4 ways to celebrate without eco-guilt
The festive party season is upon us with traditional rounds of get-togethers and gift-giving. Here, we share 4 tips on how to ease eco-guilt and make sure the season of goodwill is also good for our planet.
It’s the most wonderful time of the year, but awful for the environment. Christmas has been called the world’s greatest annual environmental disaster. In the US, people produce 25% more waste during the festive period than at any other time of year. As the tell-tale trash bags begin to mount, there’s no escaping the unfortunate truth that for many, the throw-away nature of the holiday season’s parties and gift-giving means “tis the season to be merry – and wasteful”.
A lot of party essentials are made with conventional plastic that lasts forever yet designed to be tossed away when the fun is over. Those products turn into microplastics in use and when disposed of. The tiny microplastic particles accumulate in the environment and end up in the food chain posing risks to our long-term health. Hence, while we may be able to shake off our own party hangovers with a painkiller, it’s time to consider what we can do to ensure our festive overindulgences don’t give our planet a longer-lasting toxic headache.
Fortunately, there are fun and simple ways to reduce the use of plastics. Below you can find out how to have a greener Christmas and celebrate without eco-guilt.
❶ Rethink your wrapping
Did you know that most shiny and glittery wrapping paper cannot be recycled? What’s more, consumers in the UK use 227,000 miles of wrapping paper each year, from which over 83 km2 ends up in waste bins. The addition of sellotape and sparkly gift tags can also make wrapping paper almost impossible to recycle. Instead, try wrapping your gifts in brown recyclable paper and get creative by decorating them with seasonal greenery. For all your glittery needs, biodegradable alternatives are available.
To avoid using paper altogether, reusable tins, boxes, and baskets make excellent sustainable substitutions. Instead of decorative plastic bows, cloth ribbons add the perfect final flourish to your wrapped gift.
❷ Host BYO food and drink parties for ecological entertaining
The holidays are all about family, friends, and community spirit, right? Since it’s estimated that in Britain alone around 177 million straws and 122 million plastic cups will be used this Christmas, why not use this as an opportunity to reduce the amount of single-use plastic food service and cutlery items by hosting parties where everyone shares the fun by chipping in, so you can borrow what you need. If you need to go for single-use items, like cutlery and straws, make sure to choose plastic alternatives that biodegrade without leaving permanent microplastics behind. There are eco-friendly options that don’t compromise aesthetics or functionality.
Getting guests to contribute with homemade foods can also help to eliminate the volume of plastic packaging your parties produce.
❸ Deck the halls without disposable plastics
If you’re hosting a party, don’t be tempted by cheap, disposable decorations. They are some of the most consumed single-use plastics during the holiday season. Also, they are one of the worst offenders in perpetuating the accumulation of microplastics in the environment, along with several other seemingly innocuous items you will also encounter during the festive season.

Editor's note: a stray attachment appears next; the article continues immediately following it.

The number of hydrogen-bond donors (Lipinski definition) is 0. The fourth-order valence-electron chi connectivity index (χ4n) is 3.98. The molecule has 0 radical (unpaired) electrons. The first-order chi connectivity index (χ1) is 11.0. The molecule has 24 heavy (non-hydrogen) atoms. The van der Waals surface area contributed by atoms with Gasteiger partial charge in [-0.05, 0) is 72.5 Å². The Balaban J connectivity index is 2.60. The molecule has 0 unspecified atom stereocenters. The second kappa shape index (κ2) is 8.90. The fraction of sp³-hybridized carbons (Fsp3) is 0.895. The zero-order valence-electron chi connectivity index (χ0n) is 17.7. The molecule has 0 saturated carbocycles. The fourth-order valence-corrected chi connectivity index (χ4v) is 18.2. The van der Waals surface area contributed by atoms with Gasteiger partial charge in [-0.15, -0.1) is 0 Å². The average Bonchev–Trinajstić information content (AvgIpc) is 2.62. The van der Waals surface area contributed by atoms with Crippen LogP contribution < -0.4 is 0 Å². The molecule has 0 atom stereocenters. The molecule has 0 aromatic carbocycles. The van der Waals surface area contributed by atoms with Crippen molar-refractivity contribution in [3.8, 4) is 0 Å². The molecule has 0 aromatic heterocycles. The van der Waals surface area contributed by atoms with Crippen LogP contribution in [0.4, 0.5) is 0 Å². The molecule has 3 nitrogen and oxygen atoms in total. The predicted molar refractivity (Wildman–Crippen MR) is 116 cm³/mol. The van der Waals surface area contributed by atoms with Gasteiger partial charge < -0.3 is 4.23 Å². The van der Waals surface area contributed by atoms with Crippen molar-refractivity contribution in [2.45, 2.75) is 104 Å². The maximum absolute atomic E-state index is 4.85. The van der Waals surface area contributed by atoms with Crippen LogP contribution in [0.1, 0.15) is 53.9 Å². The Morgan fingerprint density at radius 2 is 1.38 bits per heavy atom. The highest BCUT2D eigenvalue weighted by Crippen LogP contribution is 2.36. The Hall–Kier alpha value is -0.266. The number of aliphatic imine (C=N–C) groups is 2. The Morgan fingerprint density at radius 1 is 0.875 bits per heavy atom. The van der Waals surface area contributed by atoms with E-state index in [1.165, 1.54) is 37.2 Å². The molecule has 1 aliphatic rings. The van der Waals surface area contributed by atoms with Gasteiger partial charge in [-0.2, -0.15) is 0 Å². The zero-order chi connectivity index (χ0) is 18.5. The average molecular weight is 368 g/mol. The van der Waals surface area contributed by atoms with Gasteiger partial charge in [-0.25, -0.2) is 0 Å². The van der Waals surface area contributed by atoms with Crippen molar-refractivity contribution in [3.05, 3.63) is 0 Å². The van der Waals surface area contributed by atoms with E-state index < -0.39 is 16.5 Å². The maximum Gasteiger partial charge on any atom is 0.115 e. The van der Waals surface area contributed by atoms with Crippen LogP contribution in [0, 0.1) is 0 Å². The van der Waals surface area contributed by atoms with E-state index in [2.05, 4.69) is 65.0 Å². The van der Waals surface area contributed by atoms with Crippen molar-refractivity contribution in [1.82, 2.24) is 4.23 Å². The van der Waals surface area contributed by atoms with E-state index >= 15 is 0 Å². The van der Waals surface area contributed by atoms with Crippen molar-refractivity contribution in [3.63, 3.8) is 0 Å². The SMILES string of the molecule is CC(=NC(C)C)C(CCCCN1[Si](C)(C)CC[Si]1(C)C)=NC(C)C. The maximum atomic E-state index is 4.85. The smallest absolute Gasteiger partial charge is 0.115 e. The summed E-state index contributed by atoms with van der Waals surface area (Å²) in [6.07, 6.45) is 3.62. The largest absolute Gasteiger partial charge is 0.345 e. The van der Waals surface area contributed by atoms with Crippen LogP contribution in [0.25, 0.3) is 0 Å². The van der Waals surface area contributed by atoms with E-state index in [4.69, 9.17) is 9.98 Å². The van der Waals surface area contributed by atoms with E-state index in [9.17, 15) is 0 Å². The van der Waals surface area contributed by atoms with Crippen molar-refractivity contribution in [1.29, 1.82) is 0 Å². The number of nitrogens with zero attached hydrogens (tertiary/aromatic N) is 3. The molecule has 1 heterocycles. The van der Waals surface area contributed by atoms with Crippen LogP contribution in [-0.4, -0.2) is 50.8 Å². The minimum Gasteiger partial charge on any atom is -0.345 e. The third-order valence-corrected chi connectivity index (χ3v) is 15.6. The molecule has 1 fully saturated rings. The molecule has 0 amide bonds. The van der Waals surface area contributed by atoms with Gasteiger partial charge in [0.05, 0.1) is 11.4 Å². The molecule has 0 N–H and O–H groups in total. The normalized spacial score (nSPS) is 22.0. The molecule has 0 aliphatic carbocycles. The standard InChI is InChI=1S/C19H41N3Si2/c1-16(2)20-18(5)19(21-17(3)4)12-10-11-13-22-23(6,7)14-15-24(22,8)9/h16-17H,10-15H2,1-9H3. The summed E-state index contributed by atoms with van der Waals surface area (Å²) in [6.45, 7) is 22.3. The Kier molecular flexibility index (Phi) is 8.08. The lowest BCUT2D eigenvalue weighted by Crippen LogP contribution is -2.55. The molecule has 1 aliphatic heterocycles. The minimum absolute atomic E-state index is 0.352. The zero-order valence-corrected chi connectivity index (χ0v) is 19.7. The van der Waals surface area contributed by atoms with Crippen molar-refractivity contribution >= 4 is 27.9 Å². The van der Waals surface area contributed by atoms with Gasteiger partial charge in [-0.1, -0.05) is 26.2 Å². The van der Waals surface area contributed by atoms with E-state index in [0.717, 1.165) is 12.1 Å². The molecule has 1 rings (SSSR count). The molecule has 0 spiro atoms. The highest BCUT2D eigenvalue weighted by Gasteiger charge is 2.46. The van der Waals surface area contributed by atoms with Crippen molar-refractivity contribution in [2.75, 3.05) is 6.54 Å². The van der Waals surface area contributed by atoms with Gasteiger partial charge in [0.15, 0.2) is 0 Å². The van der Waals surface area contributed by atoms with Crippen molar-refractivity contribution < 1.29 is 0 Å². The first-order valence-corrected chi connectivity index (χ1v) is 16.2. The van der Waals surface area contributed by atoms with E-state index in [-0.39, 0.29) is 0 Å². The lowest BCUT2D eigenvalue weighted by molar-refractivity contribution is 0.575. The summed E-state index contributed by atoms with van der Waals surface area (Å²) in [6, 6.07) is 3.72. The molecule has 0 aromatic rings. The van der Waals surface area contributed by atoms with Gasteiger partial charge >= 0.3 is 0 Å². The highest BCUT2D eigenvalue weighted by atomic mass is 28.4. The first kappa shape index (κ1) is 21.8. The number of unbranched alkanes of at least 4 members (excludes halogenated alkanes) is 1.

Say no to glitter, streamers and balloons, party poppers, and especially anything emblazoned with “2022” that screams “single-use.” Instead, set the festive scene by creating your own eco-friendly winter wonderland with homemade ornaments inspired by nature. If you can, try to reuse last year’s decorations instead of buying new ones.
Edible ornaments make an additional fun and creative way to decorate your Christmas tree in an eco-friendly manner.
❹ Reduce, reuse, recycle, replace
For some time, many of us have reveled in recycling to earn our ‘green-cred’ points.
We’ve even enjoyed giving ourselves a pat on the back, believing our diligent sorting and responsible disposal prove that we are doing our bit for the planet. But before we get too carried away, let’s remember that although correctly disposing of recyclable items is much better than lazily tossing them into the general waste going to landfill, recycling is not the panacea to our plastic problem.
Another essential thing to remember is that just because something is recyclable does not mean it will be recycled. To be precise, only 9% of the world’s plastic is recycled. This means that 8 million tonnes of plastic is still dumped into our oceans annually. In fact, of the 8,3 billion metric tons of virgin plastic ever produced, the vast majority, 79 percent has ended up in landfills or our natural environment, where it still remains.
So, if you are in two minds when choosing gifts, decorations, and all the other trimmings for your festive fun, simply ask yourself: after the party is over, will this be heading straight for the landfill? If the answer is yes, put it back on the shelf, and keep these creative alternatives in mind to reduce your pointless party plastic this year.
Still not convinced? According to reports, by 2050, there will be more plastic than fish in the world’s oceans. It’s up to us to ensure that report does not become reality. Remember – conventional plastic lasts forever, even if it is out of sight after Christmas.
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